Violet has the shortest wavelength of about 380 nanometers, while red has the longest wavelength of around 700 nanometers.
Most red light therapy devices give off wavelengths between 600 nm to 900 nm.
When this light hits your skin, it triggers photoreceptor proteins in your cells' mitochondria to produce more energy. When the cells in your body have more energy, they can renew and repair damage much more efficiently.
It also boosts blood flow to help bring more oxygen and nutrients into your body's cells and tissues for faster recovery and lower overall inflammation.
The first red light.
The original “red light therapy device” has been hanging in the sky since the beginning of time.
It’s available to all– free of charge– and offers many of the same benefits that artificial red light does.
Since the sun emits a full spectrum of light, people have been trying to harness its healing power all throughout history.
The Ancient Greeks used sun temples to heal specific ailments in the body, and when tuberculosis struck in the 18th century, doctors began recommending sunlight as an effective treatment.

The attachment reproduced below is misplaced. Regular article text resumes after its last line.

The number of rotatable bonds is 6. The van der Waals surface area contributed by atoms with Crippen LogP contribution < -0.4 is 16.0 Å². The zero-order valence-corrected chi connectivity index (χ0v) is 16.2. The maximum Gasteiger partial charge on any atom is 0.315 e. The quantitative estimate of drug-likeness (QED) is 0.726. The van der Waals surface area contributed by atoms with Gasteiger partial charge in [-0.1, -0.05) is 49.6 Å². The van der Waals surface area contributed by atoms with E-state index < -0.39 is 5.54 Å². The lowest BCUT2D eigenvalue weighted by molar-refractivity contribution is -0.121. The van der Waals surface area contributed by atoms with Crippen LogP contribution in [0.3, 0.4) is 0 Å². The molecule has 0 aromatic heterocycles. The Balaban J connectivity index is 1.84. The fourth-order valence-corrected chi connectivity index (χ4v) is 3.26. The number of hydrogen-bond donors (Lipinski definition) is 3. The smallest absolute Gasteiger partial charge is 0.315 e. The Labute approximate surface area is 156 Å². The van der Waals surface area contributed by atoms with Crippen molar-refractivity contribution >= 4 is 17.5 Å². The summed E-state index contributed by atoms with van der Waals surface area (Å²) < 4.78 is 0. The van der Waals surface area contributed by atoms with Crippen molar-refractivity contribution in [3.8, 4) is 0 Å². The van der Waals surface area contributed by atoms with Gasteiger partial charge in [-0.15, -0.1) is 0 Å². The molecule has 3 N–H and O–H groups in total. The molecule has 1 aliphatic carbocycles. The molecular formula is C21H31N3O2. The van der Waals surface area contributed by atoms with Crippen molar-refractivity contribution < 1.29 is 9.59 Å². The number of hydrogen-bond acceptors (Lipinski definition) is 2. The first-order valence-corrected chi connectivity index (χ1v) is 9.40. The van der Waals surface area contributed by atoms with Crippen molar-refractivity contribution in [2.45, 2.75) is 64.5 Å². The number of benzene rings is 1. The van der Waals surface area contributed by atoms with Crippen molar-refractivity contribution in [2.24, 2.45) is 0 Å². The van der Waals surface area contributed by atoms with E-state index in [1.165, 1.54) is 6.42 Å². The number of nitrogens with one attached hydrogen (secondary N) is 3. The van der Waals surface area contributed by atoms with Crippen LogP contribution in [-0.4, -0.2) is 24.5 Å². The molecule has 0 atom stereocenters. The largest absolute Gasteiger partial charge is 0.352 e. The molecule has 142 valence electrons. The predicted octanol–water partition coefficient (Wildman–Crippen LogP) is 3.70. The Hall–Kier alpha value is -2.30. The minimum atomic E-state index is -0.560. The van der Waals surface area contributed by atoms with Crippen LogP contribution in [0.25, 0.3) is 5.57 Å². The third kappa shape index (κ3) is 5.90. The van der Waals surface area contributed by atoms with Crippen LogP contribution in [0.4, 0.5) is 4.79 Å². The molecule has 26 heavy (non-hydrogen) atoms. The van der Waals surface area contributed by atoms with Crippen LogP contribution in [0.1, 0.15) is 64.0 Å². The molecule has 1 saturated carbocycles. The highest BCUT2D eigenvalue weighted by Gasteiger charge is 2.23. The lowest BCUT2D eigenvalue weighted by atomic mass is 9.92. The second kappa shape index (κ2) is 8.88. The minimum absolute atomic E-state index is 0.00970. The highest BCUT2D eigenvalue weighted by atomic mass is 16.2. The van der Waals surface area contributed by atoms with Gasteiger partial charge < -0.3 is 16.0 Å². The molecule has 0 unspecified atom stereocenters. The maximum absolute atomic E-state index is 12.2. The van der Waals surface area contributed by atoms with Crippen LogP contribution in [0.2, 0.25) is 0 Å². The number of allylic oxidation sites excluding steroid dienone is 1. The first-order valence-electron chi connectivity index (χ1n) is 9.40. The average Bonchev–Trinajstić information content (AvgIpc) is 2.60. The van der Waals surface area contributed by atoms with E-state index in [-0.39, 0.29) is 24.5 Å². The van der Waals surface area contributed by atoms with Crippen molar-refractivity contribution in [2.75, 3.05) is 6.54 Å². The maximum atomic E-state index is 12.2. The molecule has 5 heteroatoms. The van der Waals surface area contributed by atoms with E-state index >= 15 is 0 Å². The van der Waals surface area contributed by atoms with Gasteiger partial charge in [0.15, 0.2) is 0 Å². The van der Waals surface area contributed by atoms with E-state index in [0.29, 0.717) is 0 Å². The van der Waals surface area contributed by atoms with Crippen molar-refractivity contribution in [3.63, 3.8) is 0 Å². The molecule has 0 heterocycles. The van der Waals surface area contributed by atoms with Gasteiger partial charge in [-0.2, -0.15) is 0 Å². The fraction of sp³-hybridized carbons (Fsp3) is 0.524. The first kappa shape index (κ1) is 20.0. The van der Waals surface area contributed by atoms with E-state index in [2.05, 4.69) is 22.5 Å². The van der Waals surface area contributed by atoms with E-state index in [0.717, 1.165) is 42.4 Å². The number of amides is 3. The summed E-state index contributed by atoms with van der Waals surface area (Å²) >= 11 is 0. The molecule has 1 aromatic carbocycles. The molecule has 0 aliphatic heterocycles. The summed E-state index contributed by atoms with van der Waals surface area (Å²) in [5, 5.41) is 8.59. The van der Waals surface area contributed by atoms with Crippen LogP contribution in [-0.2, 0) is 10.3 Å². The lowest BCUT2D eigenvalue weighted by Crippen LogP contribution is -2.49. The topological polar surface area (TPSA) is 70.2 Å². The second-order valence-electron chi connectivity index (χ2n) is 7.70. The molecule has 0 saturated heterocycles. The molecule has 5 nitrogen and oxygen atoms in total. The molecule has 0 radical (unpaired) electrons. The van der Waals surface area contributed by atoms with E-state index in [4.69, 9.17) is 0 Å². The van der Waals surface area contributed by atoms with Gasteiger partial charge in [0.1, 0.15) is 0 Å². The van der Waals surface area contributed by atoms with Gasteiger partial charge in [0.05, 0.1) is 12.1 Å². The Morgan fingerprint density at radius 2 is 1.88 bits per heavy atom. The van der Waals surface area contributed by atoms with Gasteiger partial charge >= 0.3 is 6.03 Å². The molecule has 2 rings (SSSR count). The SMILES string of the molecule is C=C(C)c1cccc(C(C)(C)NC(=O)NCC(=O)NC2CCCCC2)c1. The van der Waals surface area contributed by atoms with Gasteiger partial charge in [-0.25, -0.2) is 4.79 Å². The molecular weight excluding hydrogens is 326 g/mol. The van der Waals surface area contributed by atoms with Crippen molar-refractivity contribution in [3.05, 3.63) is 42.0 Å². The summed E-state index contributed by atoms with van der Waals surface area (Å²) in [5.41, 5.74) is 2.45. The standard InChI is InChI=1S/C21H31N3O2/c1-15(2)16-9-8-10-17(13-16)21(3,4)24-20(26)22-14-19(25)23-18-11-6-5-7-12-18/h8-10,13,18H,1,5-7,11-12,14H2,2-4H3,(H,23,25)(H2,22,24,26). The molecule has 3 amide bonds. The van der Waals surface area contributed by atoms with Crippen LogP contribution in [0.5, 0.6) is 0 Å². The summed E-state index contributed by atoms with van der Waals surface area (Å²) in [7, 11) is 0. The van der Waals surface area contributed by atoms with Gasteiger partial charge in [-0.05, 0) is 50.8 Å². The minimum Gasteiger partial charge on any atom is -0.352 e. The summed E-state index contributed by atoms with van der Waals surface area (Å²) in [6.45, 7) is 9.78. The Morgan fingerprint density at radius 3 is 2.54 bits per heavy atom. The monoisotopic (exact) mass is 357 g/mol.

This makes a lot of sense when looking at the solar spectrum chart from The American Society for Testing and Materials, which reveals roughly 30% of the solar spectrum falls in that red and near-infrared therapeutic range (600 nm to 900 nm).
*side note: visible red wavelengths (600-700 nm) are most beneficial for skin tissue systems like circulation and collagen synthesis, while near-infrared wavelengths (750-900 nm) target cells deeper in the muscles, joints, and bones.
Not so surprisingly, the therapeutic efficacy of artificial red light actually leans heavily on how closely the wavelength and intensity mimic the sun. Falling outside this natural solar range means you risk wasting your time or damaging your skin– more isn’t always better.
The intensity really depends on how close your skin is to the light. Most red light therapy devices will come with a chart of intensity metrics based on distance so you can make sure you get the right amount for your body and don’t overdose the skin. Ideally, you want to aim for somewhere between 10-50 mW/cm^2 (milliWatts per centimeter squared) since red light from the sun is right around 30-35mW/cm^2. Some companies will try to convince you that going beyond this is necessary to see any benefit, but the truth is that all of the studies done on full-body red light therapy use less than 50 mW/cm^2, and going too hard too fast could actually counteract the benefits.